Xu Zhen 徐震, ‘Under Heaven – 2607F10138’, 2013, Phillips

Property of an Important Asian Collector

From the Catalogue:
Coming from a generation of abundance in an information age, the contemporary, Shanghai-based artist Xu Zhen prides himself on the use of variety of media and platforms in his artistic creation, not being bound by dogmatic labels. Beginning in the late 1990s, he made artworks in his own name, and in 2009, he founded Madein Company, 'a contemporary art creation company', under which he later launched a new brand called 'Xu Zhen' in 2013. This practice in itself challenges the nature of art creation and the role of an artist in the contemporary art world. His prolific works are often prank-like and provoking and in addition he pushes boundaries as an artist, working in diverse roles as a curator, critic, entrepreneur and promoter of contemporary culture. He has become an important figure in the Shanghai art scene today and is known to be the youngest Chinese artist to participate in the Venice Biennale.

Among his most recognised images are the Under Heaven series, created with candy-coloured paint in frosted tips carefully and painstakingly spread across the canvas in thick impasto, protruding into the audience’s space. The Chinese title of this series literally means 'all that is under the sky,' and can also be understood as 'the world' or 'the universe'. The present lot is an exceptional example from this series, showing the deft skill of the artist and quality craftsmanship in its production. Resembling a scrumptious, over-decorated cake surface created by multi-coloured paints squeezed out directly from an icing bag. 'The canvas would perhaps be more at home in a patisserie than an artist’s studio—the icing-like paint looks good enough to eat.' (Michael Young, 'Where I Work: Xu Zhen', in Art Asia Pacific, May/June 2014) While the forms derive from playful experimentation, the effect is ethereal, enchanting, and reminiscent of sea creatures, coral-like, or even abstract cityscapes (perhaps as viewed from the perspective of the gods, as implied in its title). Through these artworks, the artist attempts to provoke, humour and perhaps provide a cynical commentary on contemporary social values, where substance is often trumped by decadence and ostentation.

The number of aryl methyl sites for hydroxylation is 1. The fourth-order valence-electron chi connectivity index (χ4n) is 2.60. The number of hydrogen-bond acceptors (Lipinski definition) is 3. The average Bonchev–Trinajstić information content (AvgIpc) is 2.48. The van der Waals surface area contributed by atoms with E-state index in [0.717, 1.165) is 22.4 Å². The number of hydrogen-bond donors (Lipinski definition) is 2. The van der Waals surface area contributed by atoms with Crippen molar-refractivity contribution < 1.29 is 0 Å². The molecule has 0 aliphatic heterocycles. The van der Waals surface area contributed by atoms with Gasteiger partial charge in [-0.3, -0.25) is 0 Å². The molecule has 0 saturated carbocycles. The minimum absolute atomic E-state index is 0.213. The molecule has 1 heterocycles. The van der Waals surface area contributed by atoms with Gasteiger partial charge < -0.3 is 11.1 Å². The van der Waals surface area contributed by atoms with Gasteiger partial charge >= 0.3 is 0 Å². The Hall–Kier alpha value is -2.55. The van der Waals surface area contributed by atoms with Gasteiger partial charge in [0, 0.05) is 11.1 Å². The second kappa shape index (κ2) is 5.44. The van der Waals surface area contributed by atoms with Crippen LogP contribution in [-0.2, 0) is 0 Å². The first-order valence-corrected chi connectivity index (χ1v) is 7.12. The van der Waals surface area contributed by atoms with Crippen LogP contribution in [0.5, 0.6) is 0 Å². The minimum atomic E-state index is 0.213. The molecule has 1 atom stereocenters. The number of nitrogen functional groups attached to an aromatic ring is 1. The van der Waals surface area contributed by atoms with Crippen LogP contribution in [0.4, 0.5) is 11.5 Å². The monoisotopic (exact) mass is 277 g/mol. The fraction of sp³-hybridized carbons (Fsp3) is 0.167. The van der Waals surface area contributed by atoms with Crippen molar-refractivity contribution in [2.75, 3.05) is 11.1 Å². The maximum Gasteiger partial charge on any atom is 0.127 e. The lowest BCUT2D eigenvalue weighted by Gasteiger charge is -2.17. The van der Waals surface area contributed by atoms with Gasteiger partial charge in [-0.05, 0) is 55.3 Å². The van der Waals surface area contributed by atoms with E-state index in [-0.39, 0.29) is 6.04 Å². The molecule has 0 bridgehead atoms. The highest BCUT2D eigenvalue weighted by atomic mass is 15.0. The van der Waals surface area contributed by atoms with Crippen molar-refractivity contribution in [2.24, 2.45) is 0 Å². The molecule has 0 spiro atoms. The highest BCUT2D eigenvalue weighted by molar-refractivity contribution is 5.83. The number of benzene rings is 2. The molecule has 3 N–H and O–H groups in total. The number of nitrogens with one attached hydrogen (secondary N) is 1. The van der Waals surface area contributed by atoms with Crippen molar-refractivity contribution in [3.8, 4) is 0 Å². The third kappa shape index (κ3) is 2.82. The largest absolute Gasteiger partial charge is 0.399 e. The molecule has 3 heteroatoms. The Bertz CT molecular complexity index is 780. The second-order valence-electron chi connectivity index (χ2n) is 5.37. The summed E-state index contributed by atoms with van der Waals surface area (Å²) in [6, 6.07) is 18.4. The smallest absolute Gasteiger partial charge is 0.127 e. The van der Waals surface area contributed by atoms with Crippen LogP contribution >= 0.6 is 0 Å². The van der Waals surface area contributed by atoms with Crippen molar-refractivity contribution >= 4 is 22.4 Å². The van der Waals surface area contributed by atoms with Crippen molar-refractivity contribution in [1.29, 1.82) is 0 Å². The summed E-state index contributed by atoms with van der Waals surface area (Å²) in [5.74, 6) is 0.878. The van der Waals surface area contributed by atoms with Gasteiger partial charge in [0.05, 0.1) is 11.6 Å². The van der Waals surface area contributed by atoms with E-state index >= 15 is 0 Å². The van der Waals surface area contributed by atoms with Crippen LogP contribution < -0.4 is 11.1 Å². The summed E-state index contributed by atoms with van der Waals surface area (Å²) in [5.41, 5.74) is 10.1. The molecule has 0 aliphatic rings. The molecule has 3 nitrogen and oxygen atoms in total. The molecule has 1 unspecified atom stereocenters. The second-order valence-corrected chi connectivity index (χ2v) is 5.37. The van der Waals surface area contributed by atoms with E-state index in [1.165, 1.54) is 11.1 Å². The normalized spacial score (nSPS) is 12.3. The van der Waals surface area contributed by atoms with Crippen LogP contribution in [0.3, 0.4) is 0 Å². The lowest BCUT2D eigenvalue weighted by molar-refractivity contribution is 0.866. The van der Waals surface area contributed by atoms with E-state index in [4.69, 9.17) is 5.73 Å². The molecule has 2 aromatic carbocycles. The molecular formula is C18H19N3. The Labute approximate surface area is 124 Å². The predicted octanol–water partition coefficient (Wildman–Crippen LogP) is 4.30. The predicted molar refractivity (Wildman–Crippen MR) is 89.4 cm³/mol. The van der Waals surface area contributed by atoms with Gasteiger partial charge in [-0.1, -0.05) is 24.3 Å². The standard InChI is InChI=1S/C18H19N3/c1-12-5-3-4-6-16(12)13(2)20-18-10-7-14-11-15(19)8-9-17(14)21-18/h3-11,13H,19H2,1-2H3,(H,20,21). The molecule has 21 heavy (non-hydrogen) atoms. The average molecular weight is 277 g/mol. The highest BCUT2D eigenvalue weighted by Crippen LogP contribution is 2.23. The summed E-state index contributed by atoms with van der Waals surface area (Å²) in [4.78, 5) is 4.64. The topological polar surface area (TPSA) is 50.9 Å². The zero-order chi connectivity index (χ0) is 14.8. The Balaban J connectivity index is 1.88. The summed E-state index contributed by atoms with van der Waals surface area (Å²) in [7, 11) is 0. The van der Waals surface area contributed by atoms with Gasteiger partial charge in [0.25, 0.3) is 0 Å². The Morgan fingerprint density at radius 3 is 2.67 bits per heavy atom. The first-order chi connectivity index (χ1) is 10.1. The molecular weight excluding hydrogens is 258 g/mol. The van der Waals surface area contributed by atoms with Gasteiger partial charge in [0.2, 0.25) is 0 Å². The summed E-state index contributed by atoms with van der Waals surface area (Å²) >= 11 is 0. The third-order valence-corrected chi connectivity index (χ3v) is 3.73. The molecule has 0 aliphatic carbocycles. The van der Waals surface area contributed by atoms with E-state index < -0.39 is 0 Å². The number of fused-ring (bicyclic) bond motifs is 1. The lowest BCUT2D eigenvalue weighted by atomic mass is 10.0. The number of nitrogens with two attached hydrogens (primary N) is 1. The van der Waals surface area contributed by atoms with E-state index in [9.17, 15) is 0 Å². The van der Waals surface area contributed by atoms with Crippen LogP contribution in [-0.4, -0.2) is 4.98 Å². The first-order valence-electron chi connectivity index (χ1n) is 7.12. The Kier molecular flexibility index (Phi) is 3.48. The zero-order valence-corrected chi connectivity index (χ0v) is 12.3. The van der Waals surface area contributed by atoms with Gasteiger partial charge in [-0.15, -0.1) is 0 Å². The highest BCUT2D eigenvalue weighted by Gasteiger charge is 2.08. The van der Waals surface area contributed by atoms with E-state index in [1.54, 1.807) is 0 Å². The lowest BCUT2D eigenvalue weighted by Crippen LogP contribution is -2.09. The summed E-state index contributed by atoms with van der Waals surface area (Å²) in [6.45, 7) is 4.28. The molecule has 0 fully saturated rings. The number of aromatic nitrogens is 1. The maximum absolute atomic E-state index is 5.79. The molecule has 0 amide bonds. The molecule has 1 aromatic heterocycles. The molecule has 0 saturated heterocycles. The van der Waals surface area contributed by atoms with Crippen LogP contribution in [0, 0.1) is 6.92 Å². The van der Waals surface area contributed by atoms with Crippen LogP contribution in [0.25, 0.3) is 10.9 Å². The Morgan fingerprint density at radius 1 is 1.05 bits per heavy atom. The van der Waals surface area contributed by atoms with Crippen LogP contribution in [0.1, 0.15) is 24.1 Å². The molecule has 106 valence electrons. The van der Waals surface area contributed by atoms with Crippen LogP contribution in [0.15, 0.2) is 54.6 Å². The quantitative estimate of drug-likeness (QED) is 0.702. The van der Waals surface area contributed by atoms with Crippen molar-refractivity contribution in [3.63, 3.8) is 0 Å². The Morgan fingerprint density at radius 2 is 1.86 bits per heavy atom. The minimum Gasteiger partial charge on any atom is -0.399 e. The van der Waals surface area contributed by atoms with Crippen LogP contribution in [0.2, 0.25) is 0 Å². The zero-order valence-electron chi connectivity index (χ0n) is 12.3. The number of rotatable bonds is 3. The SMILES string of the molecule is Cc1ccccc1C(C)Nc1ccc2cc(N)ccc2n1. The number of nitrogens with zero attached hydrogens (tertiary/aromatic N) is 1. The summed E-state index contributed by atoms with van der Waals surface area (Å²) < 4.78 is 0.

A major mid-career survey of the artist at the Ullens Centre for Contemporary Art (UCCA) in 2014 affirms Xu’s position as one of the foremost artists in China. A show that explored geopolitical subjectivity and challenged the label of 'Chinese contemporary art'. With an artistic career that so far comprises of painting, installation, sculpture, mechanical installation, photography, video and performance, sometimes all at once within one work, he has firmly established his position in the international art scene as a forward-thinking artist with unique vision of the future of contemporary art and culture. His works have been exhibited internationally at museums and biennales, including the Venice Biennale (2001, 2005), The Museum of Modern Art (New York, 2004), Mori Art Museum (Tokyo, 2005), PS1 (New York, 2006), Tate Liverpool (2007), Armory Show (New York, 2014), Long Museum (Shanghai, 2015).
Courtesy of Phillips

Signature: signed and dated 'Xu Zhen [in Chinese] 2013' on the reverse

Long March Space, Beijing
Acquired from the above by the present owner

About Xu Zhen 徐震

Installation, performance, and video artist Xu Zhen combines humor and irony in his works, offering critique of political and art-world systems of human exploitation. Xu’s works, made both individually and (since 2009) through his collective practice MadeIn Company, have been frequently censored due their violent or erotic themes. His 2008 installation The Starving of Sudan featured a live African toddler and a mechanical vulture, installed in a gallery space that had been converted to look like a desolate rural African landscape. Xu is hyper-aware of the contemporary art market and often critiques its norms and structure; although associated with the politically provocative artist Ai Weiwei, Xu attributes a lighter agenda to his work. His piece 8848-1.86 (2005) includes a fictional video documentation of Xu climbing to, and subsequently removing, 1.86 meters of Mt. Everest’s peak. The supposed snowy peak was showcased in a refrigerated vitrine—sincere confusion and sensation ensued, as many believed the work to be literal.

Chinese, b. 1977, Shanghai, China, based in Shanghai, China